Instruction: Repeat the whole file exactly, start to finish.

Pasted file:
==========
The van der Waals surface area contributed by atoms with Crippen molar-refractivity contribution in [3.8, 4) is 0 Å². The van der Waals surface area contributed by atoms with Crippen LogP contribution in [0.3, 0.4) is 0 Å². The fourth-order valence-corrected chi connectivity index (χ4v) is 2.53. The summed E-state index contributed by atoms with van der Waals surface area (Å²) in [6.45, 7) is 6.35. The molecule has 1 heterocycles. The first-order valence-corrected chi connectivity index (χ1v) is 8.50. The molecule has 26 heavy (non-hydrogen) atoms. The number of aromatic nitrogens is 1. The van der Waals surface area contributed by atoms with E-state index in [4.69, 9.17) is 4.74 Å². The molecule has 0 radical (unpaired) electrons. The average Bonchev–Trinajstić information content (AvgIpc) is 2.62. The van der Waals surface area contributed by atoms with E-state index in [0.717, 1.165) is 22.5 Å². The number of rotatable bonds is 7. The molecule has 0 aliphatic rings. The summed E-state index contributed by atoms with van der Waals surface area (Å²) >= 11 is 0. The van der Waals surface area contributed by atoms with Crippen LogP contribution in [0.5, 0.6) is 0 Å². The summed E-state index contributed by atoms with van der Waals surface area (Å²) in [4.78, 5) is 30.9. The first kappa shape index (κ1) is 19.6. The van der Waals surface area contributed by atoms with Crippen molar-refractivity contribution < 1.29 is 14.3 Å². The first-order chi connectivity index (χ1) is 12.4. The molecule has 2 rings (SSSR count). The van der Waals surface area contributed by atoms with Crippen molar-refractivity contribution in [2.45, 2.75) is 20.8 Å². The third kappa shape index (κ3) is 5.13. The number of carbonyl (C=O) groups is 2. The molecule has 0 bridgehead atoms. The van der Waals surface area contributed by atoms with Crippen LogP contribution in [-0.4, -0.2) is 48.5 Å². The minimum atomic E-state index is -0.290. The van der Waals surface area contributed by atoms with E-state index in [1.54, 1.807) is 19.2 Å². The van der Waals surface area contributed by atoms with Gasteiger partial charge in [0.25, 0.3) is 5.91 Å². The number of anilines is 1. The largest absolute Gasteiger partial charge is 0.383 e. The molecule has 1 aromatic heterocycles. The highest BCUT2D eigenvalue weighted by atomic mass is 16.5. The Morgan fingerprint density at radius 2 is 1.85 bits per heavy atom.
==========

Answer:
The van der Waals surface area contributed by atoms with Crippen molar-refractivity contribution in [3.8, 4) is 0 Å². The van der Waals surface area contributed by atoms with Crippen LogP contribution in [0.3, 0.4) is 0 Å². The fourth-order valence-corrected chi connectivity index (χ4v) is 2.53. The summed E-state index contributed by atoms with van der Waals surface area (Å²) in [6.45, 7) is 6.35. The molecule has 1 heterocycles. The first-order valence-corrected chi connectivity index (χ1v) is 8.50. The molecule has 26 heavy (non-hydrogen) atoms. The number of aromatic nitrogens is 1. The van der Waals surface area contributed by atoms with E-state index in [4.69, 9.17) is 4.74 Å². The molecule has 0 radical (unpaired) electrons. The average Bonchev–Trinajstić information content (AvgIpc) is 2.62. The van der Waals surface area contributed by atoms with E-state index in [0.717, 1.165) is 22.5 Å². The number of rotatable bonds is 7. The molecule has 0 aliphatic rings. The summed E-state index contributed by atoms with van der Waals surface area (Å²) >= 11 is 0. The van der Waals surface area contributed by atoms with Crippen LogP contribution in [0.5, 0.6) is 0 Å². The summed E-state index contributed by atoms with van der Waals surface area (Å²) in [4.78, 5) is 30.9. The first kappa shape index (κ1) is 19.6. The van der Waals surface area contributed by atoms with Crippen molar-refractivity contribution < 1.29 is 14.3 Å². The first-order chi connectivity index (χ1) is 12.4. The molecule has 2 rings (SSSR count). The van der Waals surface area contributed by atoms with Crippen molar-refractivity contribution in [2.45, 2.75) is 20.8 Å². The third kappa shape index (κ3) is 5.13. The number of carbonyl (C=O) groups is 2. The molecule has 0 bridgehead atoms. The van der Waals surface area contributed by atoms with Crippen LogP contribution in [-0.4, -0.2) is 48.5 Å². The minimum atomic E-state index is -0.290. The van der Waals surface area contributed by atoms with E-state index in [1.54, 1.807) is 19.2 Å². The van der Waals surface area contributed by atoms with Gasteiger partial charge in [0.25, 0.3) is 5.91 Å². The number of anilines is 1. The largest absolute Gasteiger partial charge is 0.383 e. The molecule has 1 aromatic heterocycles. The highest BCUT2D eigenvalue weighted by atomic mass is 16.5. The Morgan fingerprint density at radius 2 is 1.85 bits per heavy atom.